A Buyers Lament: Do You Have Too Many Customers?

2011 July 12
by mark

Recently I’ve attempted to buy some equipment, and I’m beginning to think that the companies I selected must have too many customers. Here’s the evidence:
– They hand out a poorly printed pamphlet of their products and prices with an apology that it’s a year out of date and the prices have changed (I bought from them because of a special deal- one that cost them a lot of money).
– They tell me how to contact them by e-mail for inquiries, but they don’t respond to e-mail.
– They don’t return my phone calls.
– They promise me a delivery date (in May, now it’s July), and nothing happens. They give lots of apologies and lots of promises and no follow through. No call-back, no e-mail response. Nada.
– They lose my paperwork, and then they make mistakes.
– They are late with delivery, and they go into “beg for forgiveness” mode rather than “ask for permission” mode. If I depend on your product and you don’t tell me you’re going to be late, I’m not going to forgive you. I might say it’s OK, then I’m going to buy from your competitor next time.
– When I’m on hold on their phone I hear a recorded message that makes a reference to this holiday season. But it’s July.

Running a business is complicated, but there are a few simple truths. One of them is that you can compete on only a very limited number of things:
– price
– quality of the product or service, the support, and the buying experience
– delivery

That’s it- there’s no other magic. The fortunate few who sell proprietary goods or services may have it a little easier- until someone figures out how to do it better. The rest of us either have to compete by trying to play the volume/price game (a very, very tough thing to do unless your Wal Mart or have high volume manufacturing in China), attempting to out-deliver the competition, or more typically, trying to make a living off of customer relationships where we claim to give a better buying experience and better service (our stated “value proposition”).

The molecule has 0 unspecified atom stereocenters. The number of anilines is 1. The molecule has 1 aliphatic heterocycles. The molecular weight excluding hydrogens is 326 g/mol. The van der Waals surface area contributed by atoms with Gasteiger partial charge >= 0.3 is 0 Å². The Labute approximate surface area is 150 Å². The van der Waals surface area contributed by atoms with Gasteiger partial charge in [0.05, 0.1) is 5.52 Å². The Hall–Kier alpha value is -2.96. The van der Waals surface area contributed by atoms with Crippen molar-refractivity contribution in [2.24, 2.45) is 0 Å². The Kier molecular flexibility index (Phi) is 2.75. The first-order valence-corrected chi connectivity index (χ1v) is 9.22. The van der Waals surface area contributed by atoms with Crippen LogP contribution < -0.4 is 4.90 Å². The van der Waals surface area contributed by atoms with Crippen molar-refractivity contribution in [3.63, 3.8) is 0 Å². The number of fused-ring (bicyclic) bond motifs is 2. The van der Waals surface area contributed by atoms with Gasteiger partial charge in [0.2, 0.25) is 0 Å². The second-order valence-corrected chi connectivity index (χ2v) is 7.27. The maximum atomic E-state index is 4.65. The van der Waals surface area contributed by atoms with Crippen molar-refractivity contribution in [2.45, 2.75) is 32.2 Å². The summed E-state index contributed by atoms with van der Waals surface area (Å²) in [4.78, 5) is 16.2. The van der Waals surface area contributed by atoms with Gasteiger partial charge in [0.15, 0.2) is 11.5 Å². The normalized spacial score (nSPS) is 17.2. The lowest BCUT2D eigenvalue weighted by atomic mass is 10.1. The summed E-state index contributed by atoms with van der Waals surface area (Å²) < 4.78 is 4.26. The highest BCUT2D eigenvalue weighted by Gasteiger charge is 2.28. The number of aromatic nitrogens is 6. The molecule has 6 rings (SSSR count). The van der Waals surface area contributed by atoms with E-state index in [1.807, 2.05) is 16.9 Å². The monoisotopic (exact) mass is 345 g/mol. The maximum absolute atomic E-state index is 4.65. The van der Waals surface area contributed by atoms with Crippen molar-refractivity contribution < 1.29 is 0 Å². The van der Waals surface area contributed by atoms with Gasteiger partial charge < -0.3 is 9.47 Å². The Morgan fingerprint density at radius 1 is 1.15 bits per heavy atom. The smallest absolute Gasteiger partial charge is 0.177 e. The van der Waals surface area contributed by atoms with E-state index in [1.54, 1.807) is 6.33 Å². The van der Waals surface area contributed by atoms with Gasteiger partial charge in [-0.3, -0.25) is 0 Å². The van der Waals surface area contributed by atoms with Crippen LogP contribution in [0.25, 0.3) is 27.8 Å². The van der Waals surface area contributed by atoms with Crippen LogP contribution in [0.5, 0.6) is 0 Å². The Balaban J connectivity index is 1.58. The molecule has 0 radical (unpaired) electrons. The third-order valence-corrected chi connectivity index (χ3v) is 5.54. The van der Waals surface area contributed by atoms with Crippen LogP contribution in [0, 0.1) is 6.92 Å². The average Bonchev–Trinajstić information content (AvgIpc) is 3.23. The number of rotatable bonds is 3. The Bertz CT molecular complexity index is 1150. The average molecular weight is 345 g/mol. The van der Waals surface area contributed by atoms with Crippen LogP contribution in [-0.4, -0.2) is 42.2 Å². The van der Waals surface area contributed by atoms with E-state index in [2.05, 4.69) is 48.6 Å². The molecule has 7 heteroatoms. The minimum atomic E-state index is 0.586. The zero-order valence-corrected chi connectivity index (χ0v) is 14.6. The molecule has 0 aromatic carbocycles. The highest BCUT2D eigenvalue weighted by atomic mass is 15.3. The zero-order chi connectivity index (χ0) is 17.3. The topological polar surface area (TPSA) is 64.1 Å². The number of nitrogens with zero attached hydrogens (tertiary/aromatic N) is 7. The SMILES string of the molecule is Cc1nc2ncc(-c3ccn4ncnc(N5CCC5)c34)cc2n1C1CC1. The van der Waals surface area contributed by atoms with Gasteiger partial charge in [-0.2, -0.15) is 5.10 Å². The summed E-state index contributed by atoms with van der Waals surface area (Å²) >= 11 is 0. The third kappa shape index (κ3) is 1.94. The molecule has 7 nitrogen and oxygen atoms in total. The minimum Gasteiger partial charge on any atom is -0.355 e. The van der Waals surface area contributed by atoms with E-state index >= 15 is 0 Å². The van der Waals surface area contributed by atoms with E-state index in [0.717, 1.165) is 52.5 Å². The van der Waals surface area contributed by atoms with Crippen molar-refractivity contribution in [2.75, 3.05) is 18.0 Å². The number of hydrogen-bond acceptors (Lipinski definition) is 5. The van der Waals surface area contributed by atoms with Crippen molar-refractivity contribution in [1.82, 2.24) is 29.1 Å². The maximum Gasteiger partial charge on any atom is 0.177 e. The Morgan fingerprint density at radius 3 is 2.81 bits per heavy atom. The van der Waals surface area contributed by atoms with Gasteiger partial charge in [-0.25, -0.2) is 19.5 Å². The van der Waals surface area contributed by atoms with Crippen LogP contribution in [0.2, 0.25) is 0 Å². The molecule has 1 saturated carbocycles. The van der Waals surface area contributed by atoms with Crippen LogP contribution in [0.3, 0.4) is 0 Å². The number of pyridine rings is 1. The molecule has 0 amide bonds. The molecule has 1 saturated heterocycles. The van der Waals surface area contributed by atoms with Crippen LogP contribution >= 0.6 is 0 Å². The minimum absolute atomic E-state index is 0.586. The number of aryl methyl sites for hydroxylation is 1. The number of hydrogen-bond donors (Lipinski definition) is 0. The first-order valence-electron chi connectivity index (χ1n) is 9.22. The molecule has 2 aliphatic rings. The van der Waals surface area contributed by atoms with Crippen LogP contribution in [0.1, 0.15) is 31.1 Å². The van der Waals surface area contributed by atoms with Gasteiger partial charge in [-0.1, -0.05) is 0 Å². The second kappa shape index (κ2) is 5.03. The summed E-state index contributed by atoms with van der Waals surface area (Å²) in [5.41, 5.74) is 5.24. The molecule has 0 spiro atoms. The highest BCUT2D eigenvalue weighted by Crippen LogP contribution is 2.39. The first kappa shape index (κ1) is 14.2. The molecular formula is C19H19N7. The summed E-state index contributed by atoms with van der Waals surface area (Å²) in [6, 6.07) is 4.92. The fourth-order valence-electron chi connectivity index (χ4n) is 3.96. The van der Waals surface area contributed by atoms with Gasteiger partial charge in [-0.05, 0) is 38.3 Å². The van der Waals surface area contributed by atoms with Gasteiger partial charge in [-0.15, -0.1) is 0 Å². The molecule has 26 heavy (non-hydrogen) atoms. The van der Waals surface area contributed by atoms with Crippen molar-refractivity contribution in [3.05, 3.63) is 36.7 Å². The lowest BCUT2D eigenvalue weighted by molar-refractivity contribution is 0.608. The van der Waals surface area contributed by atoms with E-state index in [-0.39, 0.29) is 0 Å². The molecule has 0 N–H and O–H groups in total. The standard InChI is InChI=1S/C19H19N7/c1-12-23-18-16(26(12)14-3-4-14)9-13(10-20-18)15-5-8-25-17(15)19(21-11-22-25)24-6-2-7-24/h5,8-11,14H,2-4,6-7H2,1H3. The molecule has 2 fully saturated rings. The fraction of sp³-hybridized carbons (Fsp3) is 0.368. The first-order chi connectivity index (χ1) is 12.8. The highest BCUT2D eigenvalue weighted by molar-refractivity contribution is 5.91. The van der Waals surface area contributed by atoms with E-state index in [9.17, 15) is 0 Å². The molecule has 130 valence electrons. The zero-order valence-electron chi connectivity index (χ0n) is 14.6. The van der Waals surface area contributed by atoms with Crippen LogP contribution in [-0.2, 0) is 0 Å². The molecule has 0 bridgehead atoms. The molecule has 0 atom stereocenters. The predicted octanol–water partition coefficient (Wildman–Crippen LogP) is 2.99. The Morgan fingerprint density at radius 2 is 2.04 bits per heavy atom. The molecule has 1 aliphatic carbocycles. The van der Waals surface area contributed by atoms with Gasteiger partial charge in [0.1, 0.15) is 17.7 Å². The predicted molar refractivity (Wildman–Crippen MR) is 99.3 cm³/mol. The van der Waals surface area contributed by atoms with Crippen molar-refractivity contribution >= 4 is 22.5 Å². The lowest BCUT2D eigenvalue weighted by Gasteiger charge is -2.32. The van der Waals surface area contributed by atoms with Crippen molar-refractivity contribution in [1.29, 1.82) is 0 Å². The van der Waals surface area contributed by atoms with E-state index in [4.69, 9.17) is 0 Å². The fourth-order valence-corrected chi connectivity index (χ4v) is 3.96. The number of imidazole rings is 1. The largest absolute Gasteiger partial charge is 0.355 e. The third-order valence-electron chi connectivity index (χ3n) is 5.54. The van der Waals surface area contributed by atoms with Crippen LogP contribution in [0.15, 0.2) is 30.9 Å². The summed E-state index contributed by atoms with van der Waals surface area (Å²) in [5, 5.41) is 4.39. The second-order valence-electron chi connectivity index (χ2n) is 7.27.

If you’re betting your company and your livelihood on giving customers a better buying experience and better service, do you actually have a plan? Are you really better, or do you just want to believe that you’re nicer and let it go at that? Do you execute on the basics? What’s your process for returning e-mails and phone calls? Who answers the phone on off hours? What are your delivery metrics? How do you move inquiries, orders, and jobs through your shop without dropping the ball? How do you ensure that you’re meeting your customers’ delivery expectations? How do you manage quality? Do you reward your employees for taking great care of your customers? Do they even know how to do that, and what your expectations are? Do you measure and minimize your stock-outs, or are you a “we can order it for you” company? Your competition may be surly, grumpy, and sometimes hard to work with, but if they have the part in stock, they most likely will get the business next time.

If you’re not paying close attention to this stuff, you’re fooling yourself. Many of your customers are going to help lighten your load. Next time they’re going to buy from someone else.

And, seriously, who is responsible for changing the message on the phone answering machine after New Years?

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